REINTRODUCING fracking to the UK “would not do anything” to reduce reliance on gas, the Government has been warned.

Ministers were urged on Tuesday afternoon to end the pause on fracking which has existed in England since 2019 after an earthquake was caused in Lancashire that year by the practice.

The SNP’s energy spokesperson Alan Brown (below) said reintroducing shale gas extraction into the UK’s energy mix would be a mistake.

The National:

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He said: “Now is not the time for knee-jerk reactions given we’ve got an energy crisis. Now is the time to stay strategic and not make daft decisions.”

Despite confirming the controversial practice – which has been effectively banned in Scotland since 2015 – would remain paused in England, the business minister Greg Hands told MPs “we need to keep all of our energy options open”.

He said: “We have always been clear that the development of shale gas in the UK must be safe and cause minimal disruption and damage to those living and working nearby sites.”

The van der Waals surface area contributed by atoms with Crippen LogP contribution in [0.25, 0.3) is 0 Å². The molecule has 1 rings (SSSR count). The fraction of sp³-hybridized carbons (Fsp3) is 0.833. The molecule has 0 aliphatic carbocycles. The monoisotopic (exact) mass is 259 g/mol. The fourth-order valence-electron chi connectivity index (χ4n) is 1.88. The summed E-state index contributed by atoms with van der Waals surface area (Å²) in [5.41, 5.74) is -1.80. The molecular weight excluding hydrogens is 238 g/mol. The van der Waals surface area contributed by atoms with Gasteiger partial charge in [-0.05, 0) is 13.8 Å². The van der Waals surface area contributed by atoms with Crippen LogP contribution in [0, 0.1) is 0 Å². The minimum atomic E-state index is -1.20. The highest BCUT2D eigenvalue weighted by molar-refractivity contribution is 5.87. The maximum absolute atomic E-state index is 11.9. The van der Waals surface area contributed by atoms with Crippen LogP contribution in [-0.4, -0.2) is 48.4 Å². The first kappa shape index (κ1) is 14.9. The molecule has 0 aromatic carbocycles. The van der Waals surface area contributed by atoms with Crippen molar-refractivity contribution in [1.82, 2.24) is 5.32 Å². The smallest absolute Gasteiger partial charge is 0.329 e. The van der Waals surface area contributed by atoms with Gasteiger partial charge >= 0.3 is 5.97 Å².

“This is not a new position. Shale gas and new approaches could be part of our future energy mix but we need to be led by the science and have the support of local communities.”

Ian Duncan Smith, a former Tory leader, called on the Government to avoid a “new religion” of opposition to fossil fuels.

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In response to Hands’s assertion communities would be consulted on whether they would approve of fracking taking place near them, Duncan Smith said: “If we want to ask somebody, ask them whether they feel like their gas price should be rising at the rate they are, or whether they like lower gas prices.”

It comes after the head of Cuadrilla, the only firm in the UK which carried out fracking before the pause, called for the Government to restart shale gas extraction in light of the Russian invasion of Ukraine.

Chief executive Francis Egan told the BBC the Government should not seal off the only two UK wells, which are located in Little Plumpton, Lancashire.

The Oil and Gas Authority has ordered Cuadrilla to fill in the wells.

Nathan Piper, head of oil and gas research at Investec told MPs on Monday that energy prices could rise by 50% from October.